A Pa. courted dismissed Philadelphia DA’s lawsuit against state attorney general over a national opioid settlement

Pennsylvania’s Commonwealth Court on Friday dismissed lawsuits brought by Philadelphia District Attorney Larry Krasner and Allegheny County District Attorney Stephen Zappala against state Attorney General Josh Shapiro over a national opioid settlement that Shapiro helped negotiate — and which the two DAs have indicated they have no interest in joining .

Krasner and Zappala sued Shapiro last summer, and had asked the court to declare that the AG could not “release,” or do away with, their own lawsuits against drug companies under the $26 billion national settlement proposed in July.

Shapiro’s office argued the DAs did not have authority to sue the state attorney general over the matter, and said the DAs’ suits were premature since the settlement process was ongoing. Counties and other local governments had until Jan. 26 to join the settlement — which is expected to deliver $1 billion to Pennsylvania over 18 years — and companies involved in the agreement still have several weeks to review it.

In its order issued Friday, the Commonwealth Court essentially agreed it is too early in the settlement process for the court to rule on the rights of each side, since the settlement agreement “has yet to be executed” and “may still be modified.”

The settlement terms, once finalized, also might provide a basis for a trial court to dismiss the DAs’ suits, the Commonwealth Court said.

“As a result, unless and until any finalized Settlement Agreement and/or Release are executed and affect the DAs’ rights in a substantial and concrete manner, any opinion that this Court would issue at this stage of the proceedings would be an impermissible advisory opinion ,” wrote Judge Michael H. Wojcik.

Krasner described the ruling as “technical,” and said it does not stop his lawsuit against drug companies and distributors. That case is being coordinated with dozens of opioid lawsuits in the Delaware Court of Common Pleas. Krasner’s suit is one of only four cases designated as a bellwether that could go to trial first, though no trial date has been set.

“I intend to continue to fight and I still believe that we’re going to have a very substantial victory,” Krasner said Friday. Zappala’s office did not immediately comment.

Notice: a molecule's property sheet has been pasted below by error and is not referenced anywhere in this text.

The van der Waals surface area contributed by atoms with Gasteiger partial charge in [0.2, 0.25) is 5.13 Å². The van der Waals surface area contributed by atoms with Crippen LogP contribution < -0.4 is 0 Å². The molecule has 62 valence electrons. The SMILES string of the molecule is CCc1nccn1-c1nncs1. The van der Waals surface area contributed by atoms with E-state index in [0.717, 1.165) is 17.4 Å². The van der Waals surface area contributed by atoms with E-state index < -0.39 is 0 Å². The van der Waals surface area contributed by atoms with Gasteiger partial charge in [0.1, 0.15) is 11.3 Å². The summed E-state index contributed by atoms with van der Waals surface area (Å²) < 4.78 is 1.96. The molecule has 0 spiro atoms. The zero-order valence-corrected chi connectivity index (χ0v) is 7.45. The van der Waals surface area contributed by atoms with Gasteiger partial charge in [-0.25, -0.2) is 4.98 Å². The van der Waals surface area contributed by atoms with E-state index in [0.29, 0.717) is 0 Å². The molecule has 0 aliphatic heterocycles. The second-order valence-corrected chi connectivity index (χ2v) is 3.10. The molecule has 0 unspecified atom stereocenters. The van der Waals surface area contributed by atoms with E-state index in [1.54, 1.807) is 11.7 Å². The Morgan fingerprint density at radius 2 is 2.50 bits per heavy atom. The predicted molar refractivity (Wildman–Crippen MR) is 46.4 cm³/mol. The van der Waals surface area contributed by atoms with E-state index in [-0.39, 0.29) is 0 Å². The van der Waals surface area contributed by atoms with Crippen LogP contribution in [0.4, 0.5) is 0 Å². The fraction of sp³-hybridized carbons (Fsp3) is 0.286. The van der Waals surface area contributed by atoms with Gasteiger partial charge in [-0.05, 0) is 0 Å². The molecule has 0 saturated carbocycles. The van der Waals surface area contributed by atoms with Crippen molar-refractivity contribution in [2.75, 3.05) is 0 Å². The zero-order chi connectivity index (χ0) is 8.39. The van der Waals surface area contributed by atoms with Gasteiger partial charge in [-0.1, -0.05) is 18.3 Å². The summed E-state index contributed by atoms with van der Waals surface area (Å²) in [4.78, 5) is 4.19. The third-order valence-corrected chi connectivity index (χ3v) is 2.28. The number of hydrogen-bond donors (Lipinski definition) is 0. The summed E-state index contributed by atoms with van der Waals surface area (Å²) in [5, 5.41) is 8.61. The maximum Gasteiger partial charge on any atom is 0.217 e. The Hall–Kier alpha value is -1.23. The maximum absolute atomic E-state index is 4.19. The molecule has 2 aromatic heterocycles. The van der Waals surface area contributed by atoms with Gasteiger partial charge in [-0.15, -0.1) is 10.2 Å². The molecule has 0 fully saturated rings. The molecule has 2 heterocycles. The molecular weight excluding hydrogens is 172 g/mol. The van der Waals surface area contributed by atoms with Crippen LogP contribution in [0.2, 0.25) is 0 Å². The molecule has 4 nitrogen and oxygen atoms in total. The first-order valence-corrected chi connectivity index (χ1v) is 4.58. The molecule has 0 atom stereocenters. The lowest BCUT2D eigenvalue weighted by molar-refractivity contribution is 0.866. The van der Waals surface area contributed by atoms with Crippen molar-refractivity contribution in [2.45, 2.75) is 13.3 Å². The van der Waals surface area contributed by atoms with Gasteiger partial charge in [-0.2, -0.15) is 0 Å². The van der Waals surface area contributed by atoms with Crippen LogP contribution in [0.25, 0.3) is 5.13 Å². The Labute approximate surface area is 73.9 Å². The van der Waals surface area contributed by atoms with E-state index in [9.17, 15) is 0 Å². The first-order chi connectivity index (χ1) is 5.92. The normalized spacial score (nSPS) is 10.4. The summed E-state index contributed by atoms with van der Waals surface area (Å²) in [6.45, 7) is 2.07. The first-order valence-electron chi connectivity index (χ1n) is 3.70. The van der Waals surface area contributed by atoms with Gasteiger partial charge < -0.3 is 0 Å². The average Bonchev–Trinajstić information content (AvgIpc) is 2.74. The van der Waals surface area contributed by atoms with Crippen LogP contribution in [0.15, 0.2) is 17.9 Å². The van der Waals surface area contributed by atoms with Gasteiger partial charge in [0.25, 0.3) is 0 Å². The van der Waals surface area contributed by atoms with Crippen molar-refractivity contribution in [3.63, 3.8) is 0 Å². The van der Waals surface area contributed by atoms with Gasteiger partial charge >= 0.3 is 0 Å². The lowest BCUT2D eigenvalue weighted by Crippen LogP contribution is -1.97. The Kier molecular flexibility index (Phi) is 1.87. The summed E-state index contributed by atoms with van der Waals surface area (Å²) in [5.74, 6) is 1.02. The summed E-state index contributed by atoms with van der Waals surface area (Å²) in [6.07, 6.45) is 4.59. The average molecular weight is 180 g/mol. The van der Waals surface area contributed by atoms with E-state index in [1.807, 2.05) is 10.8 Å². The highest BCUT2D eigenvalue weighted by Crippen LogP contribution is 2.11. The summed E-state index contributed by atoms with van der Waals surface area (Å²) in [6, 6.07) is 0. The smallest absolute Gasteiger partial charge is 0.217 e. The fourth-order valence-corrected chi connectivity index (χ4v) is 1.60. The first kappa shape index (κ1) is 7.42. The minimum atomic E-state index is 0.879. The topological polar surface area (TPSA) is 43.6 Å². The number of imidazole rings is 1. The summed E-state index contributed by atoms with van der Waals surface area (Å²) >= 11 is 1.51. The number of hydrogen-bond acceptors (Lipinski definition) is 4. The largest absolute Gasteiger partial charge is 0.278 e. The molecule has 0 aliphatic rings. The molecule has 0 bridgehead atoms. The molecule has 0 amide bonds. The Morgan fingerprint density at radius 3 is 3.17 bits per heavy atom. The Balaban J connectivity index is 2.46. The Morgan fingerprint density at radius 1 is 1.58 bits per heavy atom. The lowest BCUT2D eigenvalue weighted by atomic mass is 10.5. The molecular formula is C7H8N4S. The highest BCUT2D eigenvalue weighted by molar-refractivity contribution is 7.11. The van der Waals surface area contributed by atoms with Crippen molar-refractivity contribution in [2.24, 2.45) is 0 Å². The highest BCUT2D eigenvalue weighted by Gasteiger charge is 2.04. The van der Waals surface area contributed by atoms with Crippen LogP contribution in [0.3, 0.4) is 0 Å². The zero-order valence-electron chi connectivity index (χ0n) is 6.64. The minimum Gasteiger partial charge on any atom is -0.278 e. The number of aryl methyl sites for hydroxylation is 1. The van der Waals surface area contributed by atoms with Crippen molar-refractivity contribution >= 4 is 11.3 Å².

Shapiro issued a statement later, saying his priority “has always been to help the most people as quickly as possible.”

“We succeeded by securing the largest settlement to address this crisis, which will be dedicated to expanding treatment services and combatting the epidemic,” the AG said. “Misguided attempts to delay the help our communities need will fail.”

A spokesperson for the AG confirmed Shapiro does intend to release the claims in Krasner and Zappala’s suits. The releases are intended to give the companies participating in the settlement “the broadest possible bar against any liability,” according to settlement passages cited in Friday’s court order.

“Our office will release all claims brought under the name of the Commonwealth, including the claims brought by the DAs,” the spokesperson said.

Krasner and Philadelphia Mayor Jim Kenney had both criticized the settlement amount as being too low and the payout schedule too long given the toll of the opioid crisis in the city.

But they ultimately split ways on whether to join the settlement with four companies: drugmaker Johnson & Johnson, and distributors AmerisourceBergen, headquartered in Conshohocken, McKesson, and Cardinal Health. The firms have not admitted wrongdoing.

Mayor Kenney’s office signed onto the agreement just ahead of the deadline last week, alongside every other county government in Pennsylvania. Philadelphia will get at least $186 million from the deal, according to estimates from the AG’s office. The maximum payouts possible amount to $45 million for Bucks, $19.2 million for Chester, $48.5 million for Delaware, and $35 million for Montgomery.

Both DA Krasner and DA Zappala, whose district includes Pittsburgh, said they would keep pursuing their lawsuits against the firms. In a joint statement last week, the two DAs said their districts “deserve deep, sustained compensation in the form of billions of dollars from these companies.”

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